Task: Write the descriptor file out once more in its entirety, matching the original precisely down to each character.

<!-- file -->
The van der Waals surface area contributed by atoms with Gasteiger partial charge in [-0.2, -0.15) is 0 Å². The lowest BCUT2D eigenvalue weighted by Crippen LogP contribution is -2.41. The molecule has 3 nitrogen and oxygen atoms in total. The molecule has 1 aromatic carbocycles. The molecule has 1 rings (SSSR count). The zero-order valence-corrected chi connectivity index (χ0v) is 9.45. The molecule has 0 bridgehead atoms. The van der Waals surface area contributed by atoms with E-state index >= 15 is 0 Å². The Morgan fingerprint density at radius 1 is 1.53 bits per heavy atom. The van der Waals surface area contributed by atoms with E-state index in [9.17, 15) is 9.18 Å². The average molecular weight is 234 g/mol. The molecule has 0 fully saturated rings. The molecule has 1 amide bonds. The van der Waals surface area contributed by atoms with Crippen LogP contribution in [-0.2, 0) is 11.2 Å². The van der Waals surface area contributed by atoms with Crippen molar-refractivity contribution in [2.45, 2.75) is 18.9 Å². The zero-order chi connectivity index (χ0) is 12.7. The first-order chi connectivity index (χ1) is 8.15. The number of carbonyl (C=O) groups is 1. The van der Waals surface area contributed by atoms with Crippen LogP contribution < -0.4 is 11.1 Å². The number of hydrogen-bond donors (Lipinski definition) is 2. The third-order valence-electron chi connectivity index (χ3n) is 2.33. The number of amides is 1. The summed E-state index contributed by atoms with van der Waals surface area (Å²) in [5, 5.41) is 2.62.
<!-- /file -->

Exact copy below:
The van der Waals surface area contributed by atoms with Gasteiger partial charge in [-0.2, -0.15) is 0 Å². The lowest BCUT2D eigenvalue weighted by Crippen LogP contribution is -2.41. The molecule has 3 nitrogen and oxygen atoms in total. The molecule has 1 aromatic carbocycles. The molecule has 1 rings (SSSR count). The zero-order valence-corrected chi connectivity index (χ0v) is 9.45. The molecule has 0 bridgehead atoms. The van der Waals surface area contributed by atoms with E-state index >= 15 is 0 Å². The Morgan fingerprint density at radius 1 is 1.53 bits per heavy atom. The van der Waals surface area contributed by atoms with E-state index in [9.17, 15) is 9.18 Å². The average molecular weight is 234 g/mol. The molecule has 0 fully saturated rings. The molecule has 1 amide bonds. The van der Waals surface area contributed by atoms with Crippen LogP contribution in [-0.2, 0) is 11.2 Å². The van der Waals surface area contributed by atoms with Crippen molar-refractivity contribution in [2.45, 2.75) is 18.9 Å². The zero-order chi connectivity index (χ0) is 12.7. The first-order chi connectivity index (χ1) is 8.15. The number of carbonyl (C=O) groups is 1. The van der Waals surface area contributed by atoms with Crippen LogP contribution < -0.4 is 11.1 Å². The number of hydrogen-bond donors (Lipinski definition) is 2. The third-order valence-electron chi connectivity index (χ3n) is 2.33. The number of amides is 1. The summed E-state index contributed by atoms with van der Waals surface area (Å²) in [5, 5.41) is 2.62.